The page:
Jonah Hill is an artist who continues to surprise me. Far removed from the days of Superbad and even Wolf of Wall Street, the Oscar-nominated actor has turned in an exceptionally impressive film with Mid90s. Working behind the camera as both writer and director, Hill makes a debut that is instantly gripping, fun, but most of all, honest. There’s something inherently pure about the film, from its soundtrack to its characters to its setting. Mid90s is a perfect snapshot of what it meant to be a young man back in the pre-digital age.
The movie is centered on Stevie (Sunny Suljic), a minuscule 13 year-old who comes from a troubled home. He lives with an abusive, hostile older brother, Ian (Lucas Hedges), who wails on him often, and their mother (Katherine Waterston) who struggles to pay the bills (every character in Mid90s is lower class) and be there for her sons. Lacking any sort of father figure in his life, Stevie at first looks up to and wants to be like his older brother, beatings or not. When Ian leaves the house, Stevie goes into his room, admires his clothing, runs his hands over his shoes, and tries on his hats. He also makes sure to jot down the names of all the music Ian listens to.
Eventually though, Stevie falls in with a skateboarding group. He finds new people to look up to, like Ray (Na-kel Smith), and, no joke, Fuckshit (Olan Prenatt). Following a conversation about whether or not black people get sunburns, Stevie earns the nickname “Sunburn” and joins the group of friends. It’s in this group of young friends that Mid90s finds its soul. The genuine camaraderie and warmth between the boys will feel so real that it’ll make you long for the days when there was nothing else in the world to do but sit around and spend time with your friends.
Sunny Suljic as Stevie is breathtaking, but the entire cast is simply phenomenal. I feel as though legitimately talented child actors have made a resurgence in the past few years, and Mid90s snatched up a good amount of them. Every character feels real and their respective performances are honest. The film is at its best when the boys are just hanging around talking – there’s a relaxed approach to it that makes it come across completely natural and genuine. As inappropriate and offensive as their choice of language is, it’s an uncensored portrayal of how these young and impoverished young men would talk, especially when growing up in the grip of toxic masculinity.
Speaking of which, toxic masculinity is what seems to be at the heart of the whole film. We can assume it’s what drove Stevie’s father away, it’s what causes Ian to beat up on his little brother, it’s what makes the skating group talk the way they do and say the things they say (Stevie is told that it’s gay to say “thank you”), and it’s what causes a rift in the group later on. It’s all fun and games until it’s not, and the film takes a sudden jarring drop into more dramatic territory in its second half, unflinchingly showing the consequences of delinquency and relentless partying/intoxication, and how the pressures of wanting to grow up and act like the common perception of how a man should act drive those decisions.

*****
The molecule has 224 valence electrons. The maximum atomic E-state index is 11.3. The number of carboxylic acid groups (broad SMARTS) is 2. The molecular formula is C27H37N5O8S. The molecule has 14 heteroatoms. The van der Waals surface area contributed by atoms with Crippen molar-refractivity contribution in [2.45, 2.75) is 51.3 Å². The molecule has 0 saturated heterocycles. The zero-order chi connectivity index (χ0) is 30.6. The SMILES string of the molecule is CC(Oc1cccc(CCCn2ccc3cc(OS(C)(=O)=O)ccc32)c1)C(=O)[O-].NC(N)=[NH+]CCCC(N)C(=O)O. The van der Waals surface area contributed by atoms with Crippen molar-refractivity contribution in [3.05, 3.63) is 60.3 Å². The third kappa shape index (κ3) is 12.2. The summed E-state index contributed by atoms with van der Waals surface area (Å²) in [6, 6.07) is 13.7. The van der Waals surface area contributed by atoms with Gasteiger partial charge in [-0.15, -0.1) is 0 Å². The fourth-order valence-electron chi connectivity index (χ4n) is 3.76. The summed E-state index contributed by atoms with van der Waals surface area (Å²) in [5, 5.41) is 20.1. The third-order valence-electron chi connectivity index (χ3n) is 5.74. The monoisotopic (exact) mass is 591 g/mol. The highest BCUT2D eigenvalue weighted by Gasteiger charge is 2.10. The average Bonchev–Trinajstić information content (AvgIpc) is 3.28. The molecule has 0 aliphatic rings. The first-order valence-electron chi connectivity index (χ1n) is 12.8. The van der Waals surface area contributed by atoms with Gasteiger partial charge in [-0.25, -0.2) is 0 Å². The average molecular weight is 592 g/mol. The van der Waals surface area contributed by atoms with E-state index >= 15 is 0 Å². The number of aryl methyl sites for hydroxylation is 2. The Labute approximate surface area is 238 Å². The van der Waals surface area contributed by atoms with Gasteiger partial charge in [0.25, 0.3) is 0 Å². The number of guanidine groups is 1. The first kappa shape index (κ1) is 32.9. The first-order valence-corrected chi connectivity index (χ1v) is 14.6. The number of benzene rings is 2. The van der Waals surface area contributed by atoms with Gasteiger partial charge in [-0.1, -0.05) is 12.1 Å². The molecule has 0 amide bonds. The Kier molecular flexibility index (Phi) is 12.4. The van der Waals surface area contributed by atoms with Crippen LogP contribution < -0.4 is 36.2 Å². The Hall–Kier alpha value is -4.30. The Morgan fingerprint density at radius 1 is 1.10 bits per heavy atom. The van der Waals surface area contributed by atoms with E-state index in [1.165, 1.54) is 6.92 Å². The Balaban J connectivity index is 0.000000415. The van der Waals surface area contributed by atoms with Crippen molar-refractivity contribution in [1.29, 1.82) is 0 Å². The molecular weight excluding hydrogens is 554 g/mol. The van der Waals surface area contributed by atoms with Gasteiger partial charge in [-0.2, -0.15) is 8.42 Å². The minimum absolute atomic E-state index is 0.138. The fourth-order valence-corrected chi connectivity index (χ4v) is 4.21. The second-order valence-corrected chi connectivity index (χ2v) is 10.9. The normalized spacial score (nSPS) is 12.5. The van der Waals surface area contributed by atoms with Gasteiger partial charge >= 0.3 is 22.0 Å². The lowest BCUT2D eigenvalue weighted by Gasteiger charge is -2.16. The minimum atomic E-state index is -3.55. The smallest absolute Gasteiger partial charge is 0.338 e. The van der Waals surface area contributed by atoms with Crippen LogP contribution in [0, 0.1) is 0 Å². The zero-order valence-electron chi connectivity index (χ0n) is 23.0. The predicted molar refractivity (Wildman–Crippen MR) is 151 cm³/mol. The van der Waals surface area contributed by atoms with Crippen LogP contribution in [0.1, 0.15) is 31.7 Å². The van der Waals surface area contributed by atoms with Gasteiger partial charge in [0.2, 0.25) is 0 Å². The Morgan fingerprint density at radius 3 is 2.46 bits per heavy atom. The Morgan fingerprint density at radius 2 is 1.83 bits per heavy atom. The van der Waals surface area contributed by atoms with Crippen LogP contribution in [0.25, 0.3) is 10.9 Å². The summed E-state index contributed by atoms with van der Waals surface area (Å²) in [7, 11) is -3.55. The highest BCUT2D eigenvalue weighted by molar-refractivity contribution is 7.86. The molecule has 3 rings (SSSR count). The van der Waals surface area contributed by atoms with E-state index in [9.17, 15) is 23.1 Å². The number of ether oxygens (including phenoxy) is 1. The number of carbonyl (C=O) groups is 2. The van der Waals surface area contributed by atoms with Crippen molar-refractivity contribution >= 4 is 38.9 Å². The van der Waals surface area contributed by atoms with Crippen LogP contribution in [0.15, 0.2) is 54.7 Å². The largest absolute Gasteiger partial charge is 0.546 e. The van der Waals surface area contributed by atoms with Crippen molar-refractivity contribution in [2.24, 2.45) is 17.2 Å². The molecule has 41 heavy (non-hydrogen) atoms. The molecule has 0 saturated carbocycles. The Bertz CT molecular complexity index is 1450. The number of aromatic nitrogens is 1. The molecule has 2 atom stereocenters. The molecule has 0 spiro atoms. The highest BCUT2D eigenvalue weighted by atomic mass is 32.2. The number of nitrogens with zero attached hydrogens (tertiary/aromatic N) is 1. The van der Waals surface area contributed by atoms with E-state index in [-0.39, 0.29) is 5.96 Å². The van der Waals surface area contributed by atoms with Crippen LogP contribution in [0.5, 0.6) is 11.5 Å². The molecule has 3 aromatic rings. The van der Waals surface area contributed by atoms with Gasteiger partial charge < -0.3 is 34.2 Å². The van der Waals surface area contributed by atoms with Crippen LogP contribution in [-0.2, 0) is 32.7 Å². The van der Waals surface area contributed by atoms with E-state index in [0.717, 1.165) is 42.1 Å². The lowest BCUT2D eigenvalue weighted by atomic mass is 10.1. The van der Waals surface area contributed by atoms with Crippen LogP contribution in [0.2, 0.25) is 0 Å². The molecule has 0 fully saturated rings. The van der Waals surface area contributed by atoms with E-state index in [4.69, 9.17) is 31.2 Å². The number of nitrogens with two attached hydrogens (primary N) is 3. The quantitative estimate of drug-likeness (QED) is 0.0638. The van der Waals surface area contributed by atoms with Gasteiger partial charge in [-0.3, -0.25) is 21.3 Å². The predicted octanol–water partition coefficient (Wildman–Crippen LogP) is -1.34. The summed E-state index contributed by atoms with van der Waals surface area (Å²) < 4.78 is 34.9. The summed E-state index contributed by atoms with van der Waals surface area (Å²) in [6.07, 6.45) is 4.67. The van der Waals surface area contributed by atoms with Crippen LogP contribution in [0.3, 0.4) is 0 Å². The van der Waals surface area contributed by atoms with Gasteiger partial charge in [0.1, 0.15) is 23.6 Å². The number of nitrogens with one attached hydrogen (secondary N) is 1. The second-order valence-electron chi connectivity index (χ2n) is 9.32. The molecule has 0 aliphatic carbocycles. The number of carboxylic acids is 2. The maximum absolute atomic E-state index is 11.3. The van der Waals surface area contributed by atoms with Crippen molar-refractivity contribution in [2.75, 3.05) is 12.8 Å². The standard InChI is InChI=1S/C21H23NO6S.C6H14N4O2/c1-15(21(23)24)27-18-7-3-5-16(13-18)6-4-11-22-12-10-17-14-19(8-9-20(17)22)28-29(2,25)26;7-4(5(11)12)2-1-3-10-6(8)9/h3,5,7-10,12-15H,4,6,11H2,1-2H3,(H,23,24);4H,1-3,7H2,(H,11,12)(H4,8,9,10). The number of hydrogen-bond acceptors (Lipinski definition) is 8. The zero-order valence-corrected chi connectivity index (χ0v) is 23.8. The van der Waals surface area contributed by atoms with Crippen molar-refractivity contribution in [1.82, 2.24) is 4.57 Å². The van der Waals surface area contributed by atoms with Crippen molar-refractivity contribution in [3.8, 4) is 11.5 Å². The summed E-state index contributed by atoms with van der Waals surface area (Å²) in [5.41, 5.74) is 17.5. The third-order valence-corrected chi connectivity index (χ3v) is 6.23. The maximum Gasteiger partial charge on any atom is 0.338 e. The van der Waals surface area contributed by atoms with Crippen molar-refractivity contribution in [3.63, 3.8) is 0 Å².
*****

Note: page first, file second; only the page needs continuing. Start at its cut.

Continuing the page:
It’s heartbreaking to witness Stevie, a truly tiny kid who starts off simply eager to please and make actual friends, a kid who screams with delight over landing his first skateboard trick, a kid who shakes with nerves the first time he so much as kisses a girl, devolve into an angry young man who chugs down as many drinks as he can, gets into fights, and screams at his mother. The sweet, innocent kid at the beginning is still buried down there somewhere, but he’s drowning in his own loneliness and anger. Anyone can relate to Stevie or the others and their trauma; the hardships of adolescence and growing up feeling alone and misunderstood with no discernible life direction.
Mid90s says a lot without saying much at all. The emotions are all told through simple facial expressions rather than having the characters speak and spell it all out for the audience. It’s a short film that makes the most use of its time, never having any scenes drag or feel rushed, and it’s conclusion somehow manages to resolve everything without actually resolving anything at all. Jonah Hill has made a truly wonderful debut film that feels very personal and genuine. The performances are outstanding from the entirety of the cast and the honesty within them all is something special. This movie is a nostalgic trip that’ll force you to harp back on simpler times, and the good and bad that went with it all.
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Mid90s is a nostalgic throwback to growing up in the time before the internet, beautifully told through the eyes of a poor, lonely thirteen year old and his group of outcast friends. It’s honest, emotional without ever being cheesy, and moving. Jonah Hill delivers an electrifying debut.
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